The Blackburn Rovers – Miscellany by Harry Berry (finished August 2017)
Reading this to fill in the gaps of my knowledge as the season is starting to get underway. I first went to the Rovers when I was running a football team at St. Gabriel’s church Blackburn in the 1980s, and had a season ticket when they were in the Premiership under Kenny Dalglish in the 1990s. Having come back to Lancashire after 18 years in the Midlands it feels very strange to go to Ewood Park, and see all those empty seats in the huge stadium that Jack Walker built. The Hebrew name ‘Ichabod’ comes to mind – meaning ‘the glory has departed’. However as I wrote in the Lancashire Telegraph recently, like all fans I have a choice – either to stay at home and moan, or to come along and try lift the team and help them do better.
Knowledge and Christian Belief by Alvin Planting (reading now)
Aneurin Howorth, my volunteer assistant over the summer (who has helped me relaunch my blog), recommended this book to me, when we were talking about the significant and growing number of philosophers who have a Christian faith. (Aneurin has just graduated from St. Andrews with an MA in philosophy). Alvin Plantinga is not only the most influential philosopher of religion in the last hundred years, but also the most articulate. This is a more accessible and shorter version of the work he has done on the warrant for Christian belief. Not only does he show that Christian belief is justifiably valid using modern philosophical techniques, but lucidly argues that it is the most viable. His pedigree, combined with his witty and conversational writing style, means that he is a must read for anyone interested in Philosophy.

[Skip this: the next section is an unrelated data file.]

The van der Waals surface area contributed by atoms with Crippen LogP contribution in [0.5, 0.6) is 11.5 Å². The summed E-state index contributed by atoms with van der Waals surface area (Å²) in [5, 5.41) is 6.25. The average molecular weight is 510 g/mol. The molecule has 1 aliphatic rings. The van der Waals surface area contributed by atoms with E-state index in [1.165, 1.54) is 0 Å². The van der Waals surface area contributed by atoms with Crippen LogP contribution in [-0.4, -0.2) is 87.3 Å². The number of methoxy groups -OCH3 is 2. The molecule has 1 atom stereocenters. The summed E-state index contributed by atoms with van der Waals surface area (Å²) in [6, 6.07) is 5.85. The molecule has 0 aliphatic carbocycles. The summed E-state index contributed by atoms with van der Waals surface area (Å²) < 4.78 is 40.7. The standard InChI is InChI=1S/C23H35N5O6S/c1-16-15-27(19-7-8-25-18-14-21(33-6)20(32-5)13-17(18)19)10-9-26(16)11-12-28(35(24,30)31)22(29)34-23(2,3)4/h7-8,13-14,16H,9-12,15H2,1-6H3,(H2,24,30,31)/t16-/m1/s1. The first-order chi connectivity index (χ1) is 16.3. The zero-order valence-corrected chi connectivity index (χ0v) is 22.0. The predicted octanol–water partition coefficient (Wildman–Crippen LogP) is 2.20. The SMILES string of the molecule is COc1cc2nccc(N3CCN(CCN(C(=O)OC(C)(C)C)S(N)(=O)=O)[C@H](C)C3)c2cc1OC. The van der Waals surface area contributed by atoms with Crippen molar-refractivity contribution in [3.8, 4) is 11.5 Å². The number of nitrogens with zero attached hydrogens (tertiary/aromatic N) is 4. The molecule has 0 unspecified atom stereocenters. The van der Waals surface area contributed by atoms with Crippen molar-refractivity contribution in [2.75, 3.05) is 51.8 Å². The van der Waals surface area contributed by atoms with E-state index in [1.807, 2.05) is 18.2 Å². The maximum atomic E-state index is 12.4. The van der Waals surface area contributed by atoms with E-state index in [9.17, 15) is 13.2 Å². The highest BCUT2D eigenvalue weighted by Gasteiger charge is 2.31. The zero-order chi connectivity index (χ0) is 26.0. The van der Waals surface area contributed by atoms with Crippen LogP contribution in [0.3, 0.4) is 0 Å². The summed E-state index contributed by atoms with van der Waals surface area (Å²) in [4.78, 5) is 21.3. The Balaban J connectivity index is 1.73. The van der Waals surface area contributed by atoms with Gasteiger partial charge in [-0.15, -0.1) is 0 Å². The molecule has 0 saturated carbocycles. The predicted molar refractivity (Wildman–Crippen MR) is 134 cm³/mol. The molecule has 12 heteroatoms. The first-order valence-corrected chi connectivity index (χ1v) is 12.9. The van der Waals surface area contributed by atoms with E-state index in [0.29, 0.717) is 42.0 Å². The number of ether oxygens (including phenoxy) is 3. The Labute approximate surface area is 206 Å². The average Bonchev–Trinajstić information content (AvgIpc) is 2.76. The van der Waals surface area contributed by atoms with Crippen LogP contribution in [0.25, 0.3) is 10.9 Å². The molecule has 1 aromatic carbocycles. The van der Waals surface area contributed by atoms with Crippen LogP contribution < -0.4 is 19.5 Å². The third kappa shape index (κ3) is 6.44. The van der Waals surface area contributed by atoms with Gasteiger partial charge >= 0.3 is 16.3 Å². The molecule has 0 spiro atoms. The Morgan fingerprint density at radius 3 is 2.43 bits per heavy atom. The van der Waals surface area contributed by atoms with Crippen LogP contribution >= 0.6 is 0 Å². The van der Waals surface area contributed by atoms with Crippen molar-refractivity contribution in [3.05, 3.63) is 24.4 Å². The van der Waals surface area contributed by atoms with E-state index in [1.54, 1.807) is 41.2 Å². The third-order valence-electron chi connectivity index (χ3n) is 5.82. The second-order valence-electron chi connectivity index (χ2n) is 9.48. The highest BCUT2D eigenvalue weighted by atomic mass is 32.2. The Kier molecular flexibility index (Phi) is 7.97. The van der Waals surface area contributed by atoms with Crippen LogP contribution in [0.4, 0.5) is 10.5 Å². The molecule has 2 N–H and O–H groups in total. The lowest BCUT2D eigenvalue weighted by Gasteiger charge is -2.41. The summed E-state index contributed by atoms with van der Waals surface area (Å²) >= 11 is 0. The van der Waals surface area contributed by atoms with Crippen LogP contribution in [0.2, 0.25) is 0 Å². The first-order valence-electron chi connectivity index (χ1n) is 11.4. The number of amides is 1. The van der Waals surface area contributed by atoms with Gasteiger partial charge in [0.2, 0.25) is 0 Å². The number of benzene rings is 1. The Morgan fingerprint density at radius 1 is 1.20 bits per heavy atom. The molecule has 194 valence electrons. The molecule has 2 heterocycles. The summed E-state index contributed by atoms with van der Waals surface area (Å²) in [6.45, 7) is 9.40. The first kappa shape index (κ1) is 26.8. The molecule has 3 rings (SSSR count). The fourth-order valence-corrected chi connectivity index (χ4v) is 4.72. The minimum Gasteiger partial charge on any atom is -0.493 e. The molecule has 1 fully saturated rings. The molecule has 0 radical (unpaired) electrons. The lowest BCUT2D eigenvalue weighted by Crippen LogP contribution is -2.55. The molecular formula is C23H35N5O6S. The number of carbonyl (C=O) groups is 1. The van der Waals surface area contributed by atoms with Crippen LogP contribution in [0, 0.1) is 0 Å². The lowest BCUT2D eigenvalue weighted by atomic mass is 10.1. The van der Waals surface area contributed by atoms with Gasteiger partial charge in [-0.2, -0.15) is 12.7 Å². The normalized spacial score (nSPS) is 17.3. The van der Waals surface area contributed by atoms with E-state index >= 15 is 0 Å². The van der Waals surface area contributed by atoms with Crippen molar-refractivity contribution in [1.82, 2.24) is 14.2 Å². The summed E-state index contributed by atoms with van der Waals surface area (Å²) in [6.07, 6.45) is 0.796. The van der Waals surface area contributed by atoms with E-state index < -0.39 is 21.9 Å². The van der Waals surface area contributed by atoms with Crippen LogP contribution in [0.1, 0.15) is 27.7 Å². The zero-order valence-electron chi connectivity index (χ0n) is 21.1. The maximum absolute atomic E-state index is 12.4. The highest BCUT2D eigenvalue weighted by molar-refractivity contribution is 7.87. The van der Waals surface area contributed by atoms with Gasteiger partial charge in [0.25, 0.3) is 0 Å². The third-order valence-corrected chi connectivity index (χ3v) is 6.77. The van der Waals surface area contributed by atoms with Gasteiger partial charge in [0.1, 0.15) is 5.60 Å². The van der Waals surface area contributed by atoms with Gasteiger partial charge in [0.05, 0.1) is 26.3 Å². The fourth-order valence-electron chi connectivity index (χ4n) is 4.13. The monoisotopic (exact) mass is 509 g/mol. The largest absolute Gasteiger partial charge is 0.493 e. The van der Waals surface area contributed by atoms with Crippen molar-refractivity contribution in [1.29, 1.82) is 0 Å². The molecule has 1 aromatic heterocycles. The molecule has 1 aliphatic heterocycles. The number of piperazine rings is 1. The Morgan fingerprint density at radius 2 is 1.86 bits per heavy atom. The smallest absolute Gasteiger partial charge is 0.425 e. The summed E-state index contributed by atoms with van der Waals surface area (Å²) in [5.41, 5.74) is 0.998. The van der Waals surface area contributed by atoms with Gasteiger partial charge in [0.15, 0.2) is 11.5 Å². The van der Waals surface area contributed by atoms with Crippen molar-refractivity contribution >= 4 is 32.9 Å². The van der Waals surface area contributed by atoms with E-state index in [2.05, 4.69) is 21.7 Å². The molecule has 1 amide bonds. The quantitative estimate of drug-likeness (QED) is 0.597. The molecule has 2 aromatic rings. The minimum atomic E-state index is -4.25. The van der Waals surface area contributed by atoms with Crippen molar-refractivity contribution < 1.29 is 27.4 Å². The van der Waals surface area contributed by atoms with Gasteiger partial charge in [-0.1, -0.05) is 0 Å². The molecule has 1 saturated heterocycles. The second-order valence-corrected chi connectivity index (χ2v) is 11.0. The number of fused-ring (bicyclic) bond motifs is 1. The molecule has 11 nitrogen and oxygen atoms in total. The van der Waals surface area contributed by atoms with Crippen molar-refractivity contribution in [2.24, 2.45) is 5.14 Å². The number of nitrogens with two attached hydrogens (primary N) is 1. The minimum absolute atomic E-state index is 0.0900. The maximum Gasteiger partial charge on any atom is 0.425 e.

A Better Story – God, Sex and Human Flourishing by Glynn Harrison (read July 2017)
I picked up this book after listening to Glynn Harrison speaking on sexuality at Keswick in 2016. As a retired professor of psychiatry he speaks and writes with warmth, knowledge and sensitivity and offers a re-evaluation of the traditional view of sexuality in the church. Without compromising Biblical values, he argues that conservatives must not present a Christian version of sexuality which comes about as a response to culture. Instead, they must tell a better story and provide a more beautiful picture of sexuality and the way in which promoting marriage gives stability to family life and contributes to human flourishing.